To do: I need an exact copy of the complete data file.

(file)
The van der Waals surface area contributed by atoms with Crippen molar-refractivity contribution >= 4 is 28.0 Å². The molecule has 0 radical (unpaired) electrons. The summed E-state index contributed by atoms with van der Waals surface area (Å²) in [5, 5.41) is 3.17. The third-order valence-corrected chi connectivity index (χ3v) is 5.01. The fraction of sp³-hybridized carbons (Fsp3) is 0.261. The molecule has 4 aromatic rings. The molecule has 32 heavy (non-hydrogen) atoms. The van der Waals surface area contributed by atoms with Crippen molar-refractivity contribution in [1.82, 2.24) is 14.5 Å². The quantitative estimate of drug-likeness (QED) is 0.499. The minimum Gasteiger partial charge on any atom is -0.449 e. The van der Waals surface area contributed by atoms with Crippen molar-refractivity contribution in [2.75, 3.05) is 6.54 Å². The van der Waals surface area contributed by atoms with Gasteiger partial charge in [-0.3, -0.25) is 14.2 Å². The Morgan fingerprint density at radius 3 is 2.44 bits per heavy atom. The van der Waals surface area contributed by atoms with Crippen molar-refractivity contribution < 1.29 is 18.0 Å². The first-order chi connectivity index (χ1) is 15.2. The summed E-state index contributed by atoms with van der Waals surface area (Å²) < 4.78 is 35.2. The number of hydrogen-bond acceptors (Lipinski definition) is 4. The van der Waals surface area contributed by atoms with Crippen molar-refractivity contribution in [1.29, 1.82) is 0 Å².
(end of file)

The van der Waals surface area contributed by atoms with Crippen molar-refractivity contribution >= 4 is 28.0 Å². The molecule has 0 radical (unpaired) electrons. The summed E-state index contributed by atoms with van der Waals surface area (Å²) in [5, 5.41) is 3.17. The third-order valence-corrected chi connectivity index (χ3v) is 5.01. The fraction of sp³-hybridized carbons (Fsp3) is 0.261. The molecule has 4 aromatic rings. The molecule has 32 heavy (non-hydrogen) atoms. The van der Waals surface area contributed by atoms with Crippen molar-refractivity contribution in [1.82, 2.24) is 14.5 Å². The quantitative estimate of drug-likeness (QED) is 0.499. The minimum Gasteiger partial charge on any atom is -0.449 e. The van der Waals surface area contributed by atoms with Crippen molar-refractivity contribution in [2.75, 3.05) is 6.54 Å². The van der Waals surface area contributed by atoms with Gasteiger partial charge in [-0.3, -0.25) is 14.2 Å². The Morgan fingerprint density at radius 3 is 2.44 bits per heavy atom. The van der Waals surface area contributed by atoms with Crippen molar-refractivity contribution < 1.29 is 18.0 Å². The first-order chi connectivity index (χ1) is 15.2. The summed E-state index contributed by atoms with van der Waals surface area (Å²) < 4.78 is 35.2. The number of hydrogen-bond acceptors (Lipinski definition) is 4. The van der Waals surface area contributed by atoms with Crippen molar-refractivity contribution in [1.29, 1.82) is 0 Å².